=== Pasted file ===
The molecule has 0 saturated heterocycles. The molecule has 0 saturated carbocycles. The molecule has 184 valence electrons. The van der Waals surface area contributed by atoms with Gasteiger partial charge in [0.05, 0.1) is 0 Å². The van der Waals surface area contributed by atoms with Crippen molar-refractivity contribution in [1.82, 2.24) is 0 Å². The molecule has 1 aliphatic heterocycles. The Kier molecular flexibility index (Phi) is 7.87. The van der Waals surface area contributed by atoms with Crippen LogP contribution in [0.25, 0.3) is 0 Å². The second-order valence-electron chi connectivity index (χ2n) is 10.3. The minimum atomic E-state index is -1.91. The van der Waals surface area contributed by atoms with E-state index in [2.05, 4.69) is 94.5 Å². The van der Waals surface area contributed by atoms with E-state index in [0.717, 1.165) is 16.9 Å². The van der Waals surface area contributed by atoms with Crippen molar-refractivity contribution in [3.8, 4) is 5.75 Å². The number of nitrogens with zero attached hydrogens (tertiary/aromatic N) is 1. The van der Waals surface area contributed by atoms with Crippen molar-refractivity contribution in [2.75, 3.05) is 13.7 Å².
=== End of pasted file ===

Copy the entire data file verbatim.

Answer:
The molecule has 0 saturated heterocycles. The molecule has 0 saturated carbocycles. The molecule has 184 valence electrons. The van der Waals surface area contributed by atoms with Gasteiger partial charge in [0.05, 0.1) is 0 Å². The van der Waals surface area contributed by atoms with Crippen molar-refractivity contribution in [1.82, 2.24) is 0 Å². The molecule has 1 aliphatic heterocycles. The Kier molecular flexibility index (Phi) is 7.87. The van der Waals surface area contributed by atoms with Crippen LogP contribution in [0.25, 0.3) is 0 Å². The second-order valence-electron chi connectivity index (χ2n) is 10.3. The minimum atomic E-state index is -1.91. The van der Waals surface area contributed by atoms with E-state index in [2.05, 4.69) is 94.5 Å². The van der Waals surface area contributed by atoms with E-state index in [0.717, 1.165) is 16.9 Å². The van der Waals surface area contributed by atoms with Crippen molar-refractivity contribution in [3.8, 4) is 5.75 Å². The number of nitrogens with zero attached hydrogens (tertiary/aromatic N) is 1. The van der Waals surface area contributed by atoms with Crippen molar-refractivity contribution in [2.75, 3.05) is 13.7 Å².